Oh sorry it’s giving you a weird edge! What’s the other step? I’d like to know so I can try it out and modify the pattern if need be :)

      • Becky says:

        According to YouTube, if you are slipping the stitch knitwise, then when you get to the last stitch, you would purl. If you’re slipping the stitch purlwise, then you would knit the last stitch. YouTube explains it much better. Maybe I wasn’t slipping properly. On rows 1 and 2, I was slipping knitwise, and rows 3 and 4, purlwise. Anyway, one side has the nice edge and the other just has a normal looking edge. No one will notice. You just see the beautiful pattern. Thank you.

    • Jen says:

      If you use larger needles, you should adjust the number of stitches you work with. Just use a smaller number of stitches that’s divisible by 4. The pattern is easily adjustable so you can make it wider or narrower based on preference!

  5. Sylvia says:

    The scarf in the photo is beautiful, but it clearly isn’t just 2×2 rib stitch which is what the pattern says to do. Am I missing something? thanks!

  6. Mary Messer says:

    I’m assuming from the photo of the scarf that you start with a rib stitch and THEN begin the pattern. The instructions for the rib stitch is not indicated on the pattern. A beginner may not understand this. I’m definitely gonna try this.

  7. Jen says:

    Hey Karine,

    Thank you for the nice message. Glad it’s helpful – it makes a good beginner’s scarf since the stitches are simple but it makes a nicer scarf than garter ;)

    Hah, not sure how you increased stitches but as long as it looks ok! The “9x” bit is just so you repeat the 4 stitches 9 times for 36 stitches total across. I should edit it so it’s just “repeat til end”.

  8. Karine BB says:

    Hi Jen
    Thank you for this lovely scarf :)
    I have been looking for a long time to find a ‘easy to knit’ nice scarf pattern as it is my first serious piece of work.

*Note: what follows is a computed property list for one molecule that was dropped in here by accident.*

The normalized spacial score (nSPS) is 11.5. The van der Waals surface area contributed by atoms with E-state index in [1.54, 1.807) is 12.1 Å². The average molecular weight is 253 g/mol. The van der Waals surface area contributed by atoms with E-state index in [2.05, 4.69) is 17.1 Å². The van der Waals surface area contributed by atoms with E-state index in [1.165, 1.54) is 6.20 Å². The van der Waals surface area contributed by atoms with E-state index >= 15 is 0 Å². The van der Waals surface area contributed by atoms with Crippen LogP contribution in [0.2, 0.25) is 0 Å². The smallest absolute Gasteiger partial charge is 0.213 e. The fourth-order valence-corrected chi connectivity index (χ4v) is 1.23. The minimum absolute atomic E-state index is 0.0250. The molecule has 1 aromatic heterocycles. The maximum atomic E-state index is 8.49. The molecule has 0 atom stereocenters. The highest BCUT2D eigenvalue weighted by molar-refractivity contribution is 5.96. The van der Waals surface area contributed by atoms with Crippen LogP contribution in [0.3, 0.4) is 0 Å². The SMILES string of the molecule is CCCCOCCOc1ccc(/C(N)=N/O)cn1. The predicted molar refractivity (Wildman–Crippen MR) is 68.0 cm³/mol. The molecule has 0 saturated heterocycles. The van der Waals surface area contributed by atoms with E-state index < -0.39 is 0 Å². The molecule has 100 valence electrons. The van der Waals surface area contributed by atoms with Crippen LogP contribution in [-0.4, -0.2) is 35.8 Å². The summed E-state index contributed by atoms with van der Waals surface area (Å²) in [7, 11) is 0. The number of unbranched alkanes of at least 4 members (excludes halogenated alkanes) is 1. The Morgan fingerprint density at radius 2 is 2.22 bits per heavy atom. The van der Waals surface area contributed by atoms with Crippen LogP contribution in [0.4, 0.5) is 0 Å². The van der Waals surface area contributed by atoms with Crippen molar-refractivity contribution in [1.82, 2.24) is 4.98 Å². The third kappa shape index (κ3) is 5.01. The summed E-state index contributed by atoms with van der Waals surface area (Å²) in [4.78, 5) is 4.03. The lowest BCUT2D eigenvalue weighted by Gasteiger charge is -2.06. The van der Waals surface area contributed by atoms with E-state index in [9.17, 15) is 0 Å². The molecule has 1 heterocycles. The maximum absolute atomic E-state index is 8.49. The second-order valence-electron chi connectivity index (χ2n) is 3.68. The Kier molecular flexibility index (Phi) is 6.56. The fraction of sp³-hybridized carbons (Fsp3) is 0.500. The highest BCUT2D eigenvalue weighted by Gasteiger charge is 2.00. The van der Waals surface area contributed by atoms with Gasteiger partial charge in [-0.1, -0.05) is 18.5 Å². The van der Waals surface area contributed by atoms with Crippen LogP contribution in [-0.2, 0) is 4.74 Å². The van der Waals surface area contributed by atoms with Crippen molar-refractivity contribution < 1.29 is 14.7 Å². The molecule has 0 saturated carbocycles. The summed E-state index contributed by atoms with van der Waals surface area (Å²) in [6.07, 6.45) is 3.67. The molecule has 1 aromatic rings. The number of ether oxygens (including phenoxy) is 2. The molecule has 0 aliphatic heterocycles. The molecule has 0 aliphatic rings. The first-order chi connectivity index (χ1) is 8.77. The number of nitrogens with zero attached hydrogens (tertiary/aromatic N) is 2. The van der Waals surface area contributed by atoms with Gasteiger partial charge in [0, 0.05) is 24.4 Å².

Because I am a beginner, I got up from 36 to 40 stiches (I dont know how!!) but still , I am 1/3 though and it looks really nice.

    Many thanks again

    ps: did not follow the *9 because I dont understand this bit. I have been doing row 1/2 then 3/4 alternatively.

    Karine

  9. Krissa says:

    Hi, Jen! I just found this beautiful scarf through Ravelry – my mother is quite picky about knits but she was admiring a scarf in a “waffle” pattern recently and I think this will look a little like that!

    She likes quite wide scarves – so I was thinking I would try for about 8 inches wide instead; I’m going to swatch it and see how wide my gauge is for your pattern. I’ll report back!

    One question, though. I’m driven batty by curling and have found that blocking only goes so far when it comes to scarves. Does this pattern lead to curl at all? It seems like it wouldn’t – a nice even distribution of k/p – but you never know!

    Cheers,
    Krissa

    • Jen says:

      Hey Krissa, thanks for stopping by and leaving a note! The scarf doesn’t curl at all so you’ll be safe with this pattern. Hope you post it on Ravelry so I can see the results! :)

  10. Sheila says:

    Do you think this would work as a baby blanket? I’m thinking to make it around 36″ wide by 42″ long using 29″ circular needles and a medium weight baby brushed acrylic. Do you think it might look nicer to use a larger needle size and two strands worked together? Do you think I should add a side edging, and if so do you have any recommendations?